The fate of a bankrupt estate that will help shape future development of the dilapidated Colony Beach & Tennis Resort is still available for the highest bidder.
In his Tampa courtroom Tuesday afternoon, U.S. Bankruptcy Judge K. Rodney May postponed the confirmation of a contract submitted by U.S. Bankruptcy Chapter 7 Trustee William Maloney with Charles Whittall, president of Orlando-based Unicorp National Development Inc., to buy the Colony Partnership’s bankrupt estate for $2.3 million.
If approved, the contract comes with a $23 million judgment ruling against Colony unit owners. The judgment includes the losses and damages owed to longtime Colony owner Dr. Murray “Murf” Klauber’s management entity, known as the Partnership, which is in Chapter 7 bankruptcy for the Colony Beach & Tennis Resort Association’s failure to pay for assessments and repairs to the resort.
Instead of blessing the contract, May decided to give the trustee more time to accept “higher and better” offers that may come forth until noon June 19. Those who already have bids in play will get notice of counter bids to make higher offers before a sale occurs June 20.
One counter bid that’s already been submitted is an offer the association submitted May 7, which includes financial backing from Longboat Key-based MW Development Group principal Manfred Welfonder; Sarasota Ritz-Carlton and Concession Golf Club & Residence developer Kevin Daves; and Siggy Levy, who has been involved in many development projects, including numerous condominium properties on Longboat Key and some developments with the Four Seasons Hotel Corp.
Maloney’s attorney, Jordi Gusso, argued May should approve Whittall’s offer until the association’s counter bidders can prove they have the capital to match or make a higher offer.
“If the association has the committed capital, let the parties bid and declare a winner because that sounds like a competing offer,” Gusso said. “Our sole interest has always been to sell the interest at the best price and move on.”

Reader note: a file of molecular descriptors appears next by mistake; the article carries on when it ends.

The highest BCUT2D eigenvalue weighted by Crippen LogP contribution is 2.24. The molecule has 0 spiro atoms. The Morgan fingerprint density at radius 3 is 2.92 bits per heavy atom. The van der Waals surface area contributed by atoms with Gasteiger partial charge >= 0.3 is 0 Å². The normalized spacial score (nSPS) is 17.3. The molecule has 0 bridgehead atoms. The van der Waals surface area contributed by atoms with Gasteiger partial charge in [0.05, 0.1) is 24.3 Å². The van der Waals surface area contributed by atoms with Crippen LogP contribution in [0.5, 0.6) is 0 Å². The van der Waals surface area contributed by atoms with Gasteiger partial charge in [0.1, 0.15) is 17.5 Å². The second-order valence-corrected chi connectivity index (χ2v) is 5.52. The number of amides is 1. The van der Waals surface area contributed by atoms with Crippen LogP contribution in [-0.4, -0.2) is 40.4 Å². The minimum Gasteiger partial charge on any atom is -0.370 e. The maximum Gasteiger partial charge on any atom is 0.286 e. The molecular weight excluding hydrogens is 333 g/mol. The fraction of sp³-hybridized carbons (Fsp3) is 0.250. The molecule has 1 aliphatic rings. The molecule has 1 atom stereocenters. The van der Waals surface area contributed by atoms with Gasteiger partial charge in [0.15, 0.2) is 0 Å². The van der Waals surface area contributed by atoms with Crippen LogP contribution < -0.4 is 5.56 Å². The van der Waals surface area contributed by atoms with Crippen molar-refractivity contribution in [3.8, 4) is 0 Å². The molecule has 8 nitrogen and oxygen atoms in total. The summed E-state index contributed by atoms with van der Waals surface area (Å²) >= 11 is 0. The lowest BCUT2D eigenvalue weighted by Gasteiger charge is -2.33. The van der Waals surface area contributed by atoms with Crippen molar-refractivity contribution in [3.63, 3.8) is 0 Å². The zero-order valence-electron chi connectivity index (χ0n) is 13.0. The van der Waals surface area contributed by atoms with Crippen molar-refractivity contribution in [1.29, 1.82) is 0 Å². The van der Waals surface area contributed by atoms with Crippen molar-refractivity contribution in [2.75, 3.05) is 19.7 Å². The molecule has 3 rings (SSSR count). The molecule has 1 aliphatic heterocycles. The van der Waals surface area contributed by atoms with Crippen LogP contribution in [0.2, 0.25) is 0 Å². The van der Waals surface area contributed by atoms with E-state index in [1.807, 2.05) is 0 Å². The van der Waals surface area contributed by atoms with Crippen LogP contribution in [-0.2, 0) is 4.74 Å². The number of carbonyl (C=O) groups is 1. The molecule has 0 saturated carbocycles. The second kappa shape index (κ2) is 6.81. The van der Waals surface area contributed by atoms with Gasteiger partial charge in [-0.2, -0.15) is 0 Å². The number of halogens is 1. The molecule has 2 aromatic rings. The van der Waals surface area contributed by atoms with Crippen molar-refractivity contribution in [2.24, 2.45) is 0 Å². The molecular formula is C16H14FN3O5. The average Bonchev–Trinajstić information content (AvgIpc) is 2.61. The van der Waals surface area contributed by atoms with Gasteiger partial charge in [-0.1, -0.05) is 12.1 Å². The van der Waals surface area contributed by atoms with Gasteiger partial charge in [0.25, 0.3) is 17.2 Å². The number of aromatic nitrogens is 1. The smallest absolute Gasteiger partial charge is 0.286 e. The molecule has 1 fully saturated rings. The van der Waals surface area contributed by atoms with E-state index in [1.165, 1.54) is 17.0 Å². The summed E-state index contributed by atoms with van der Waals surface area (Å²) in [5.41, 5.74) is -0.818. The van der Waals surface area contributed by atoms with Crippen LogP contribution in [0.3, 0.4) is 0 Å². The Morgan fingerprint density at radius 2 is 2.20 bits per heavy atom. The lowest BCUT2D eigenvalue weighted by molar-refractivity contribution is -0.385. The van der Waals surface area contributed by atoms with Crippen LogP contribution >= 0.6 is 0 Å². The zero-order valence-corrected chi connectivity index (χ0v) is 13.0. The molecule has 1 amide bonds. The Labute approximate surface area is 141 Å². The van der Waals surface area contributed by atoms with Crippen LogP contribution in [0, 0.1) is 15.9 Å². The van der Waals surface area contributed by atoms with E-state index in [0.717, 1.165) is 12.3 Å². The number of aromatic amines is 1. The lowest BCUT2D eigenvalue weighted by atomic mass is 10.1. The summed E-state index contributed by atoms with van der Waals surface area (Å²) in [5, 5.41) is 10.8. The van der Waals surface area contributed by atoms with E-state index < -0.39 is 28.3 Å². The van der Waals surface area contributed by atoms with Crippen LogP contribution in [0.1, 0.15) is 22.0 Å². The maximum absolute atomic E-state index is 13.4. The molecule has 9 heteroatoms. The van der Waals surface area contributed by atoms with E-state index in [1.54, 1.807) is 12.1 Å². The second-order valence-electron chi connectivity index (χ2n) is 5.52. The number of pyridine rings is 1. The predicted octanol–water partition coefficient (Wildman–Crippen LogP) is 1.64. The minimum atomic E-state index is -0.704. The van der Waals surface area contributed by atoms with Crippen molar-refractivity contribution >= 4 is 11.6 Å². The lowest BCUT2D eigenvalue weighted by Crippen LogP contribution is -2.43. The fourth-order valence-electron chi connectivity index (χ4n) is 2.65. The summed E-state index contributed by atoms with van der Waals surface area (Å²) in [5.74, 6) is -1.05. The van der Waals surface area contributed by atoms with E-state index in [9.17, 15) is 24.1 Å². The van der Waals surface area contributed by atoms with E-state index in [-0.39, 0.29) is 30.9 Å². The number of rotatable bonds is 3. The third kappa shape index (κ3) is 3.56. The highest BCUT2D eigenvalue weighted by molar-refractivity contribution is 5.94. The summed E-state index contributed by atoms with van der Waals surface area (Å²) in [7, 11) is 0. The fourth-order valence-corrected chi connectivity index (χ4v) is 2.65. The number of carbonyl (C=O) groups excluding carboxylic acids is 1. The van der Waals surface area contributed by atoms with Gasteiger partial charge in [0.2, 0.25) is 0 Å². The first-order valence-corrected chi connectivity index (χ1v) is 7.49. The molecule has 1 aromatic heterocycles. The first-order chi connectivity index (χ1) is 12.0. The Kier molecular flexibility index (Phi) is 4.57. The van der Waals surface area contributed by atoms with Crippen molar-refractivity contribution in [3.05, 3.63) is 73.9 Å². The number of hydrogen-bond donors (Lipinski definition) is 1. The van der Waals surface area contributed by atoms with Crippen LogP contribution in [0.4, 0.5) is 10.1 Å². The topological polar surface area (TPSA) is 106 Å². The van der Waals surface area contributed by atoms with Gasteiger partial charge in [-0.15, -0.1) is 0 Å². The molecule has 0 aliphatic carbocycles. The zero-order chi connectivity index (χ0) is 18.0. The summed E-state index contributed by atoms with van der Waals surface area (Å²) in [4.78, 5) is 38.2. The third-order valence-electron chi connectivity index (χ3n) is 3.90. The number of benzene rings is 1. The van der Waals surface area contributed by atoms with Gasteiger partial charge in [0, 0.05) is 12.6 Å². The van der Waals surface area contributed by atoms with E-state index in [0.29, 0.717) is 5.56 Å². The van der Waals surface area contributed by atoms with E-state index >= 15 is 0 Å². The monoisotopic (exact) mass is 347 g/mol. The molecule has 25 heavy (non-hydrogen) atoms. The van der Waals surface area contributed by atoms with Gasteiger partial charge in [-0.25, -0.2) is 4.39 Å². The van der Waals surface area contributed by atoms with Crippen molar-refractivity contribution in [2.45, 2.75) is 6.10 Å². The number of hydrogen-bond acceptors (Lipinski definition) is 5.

The association’s attorney, Jeffrey Warren, also urged May to consider his client’s counter bid, questioning why Maloney didn’t bring it forward for May’s consideration.
As part of the offer, Warren said the association and its development partners are willing to provide a letter of credit for approximately $4 million, which is about the amount of a secured claim Colony Lender is owed as part of the $23 million judgment. The validity of that secured claim, though, is still being challenged by the association.
Colony Lender attorney Michael Assaf noted the $4 million is less than the approximately $15 million Colony Lender is owed from overdue bank loans it purchased from Klauber.
Although May has agreed to hold off on selecting a winning bid until next month, he agreed to Assaf’s request to mandate that competing bids come with a $200,000 deposit similar to the one Whittall submitted to Maloney. Bids will start at $2.35 million because they must be higher than Whittall’s bid to be considered.
May again urged all parties to come together to settle the Colony litigation in the next three weeks.
“The gavel will seal the deal,” May said.
In the meantime, attorney Douglas Menchise, the Chapter 7 trustee for three corporations known as the Klauber entities, revealed himself as the latest bankruptcy player in the case.
Two months ago, Menchise filed for Chapter 7 liquidation on Klauber-owned entities called Colony Beach & Tennis Club Inc., Colony Beach Inc. and Resorts Management Inc.
Together, those three corporations own an 80% interest in the 2.3 acres of mostly recreational property on the resort grounds and have control of a $2.2 million damages claim. The remaining owners of that property include Colony Lender, with a 15% stake, and Colony unit owner and developer Andy Adams with a 5% interest. The Carolyn Field Estate, meanwhile, has not given up its rights to damages for its former interest in the property it has since sold to Colony Lender. Colony Lender will attempt to sell its 15% interest in the property next month at an auction in Sarasota Circuit Court if its interest is not bought prior to the sale.
Menchise urged May to hold a sale of his client’s 80% interest in the property in his courtroom. May granted that request to the dismay of Colony Lender.
May said he believes a sale in that interest will help tie up loose ends. He scheduled a hearing for June 3 to rule on what exactly Menchise has the right to sell.
“I see it as a structure to get paid and I’m going to let Mr. Menchise sell it,” May said. “This is also the estate’s last chance to pay off Colony Lender and add value to the estate. You all will either fail or succeed.”
Because Colony Lender is owed approximately $15 million, Menchise will have to entertain offers higher than that amount to pay off Colony Lender and still have money left to pay creditors.
Contact Kurt Schultheis at firstname.lastname@example.org
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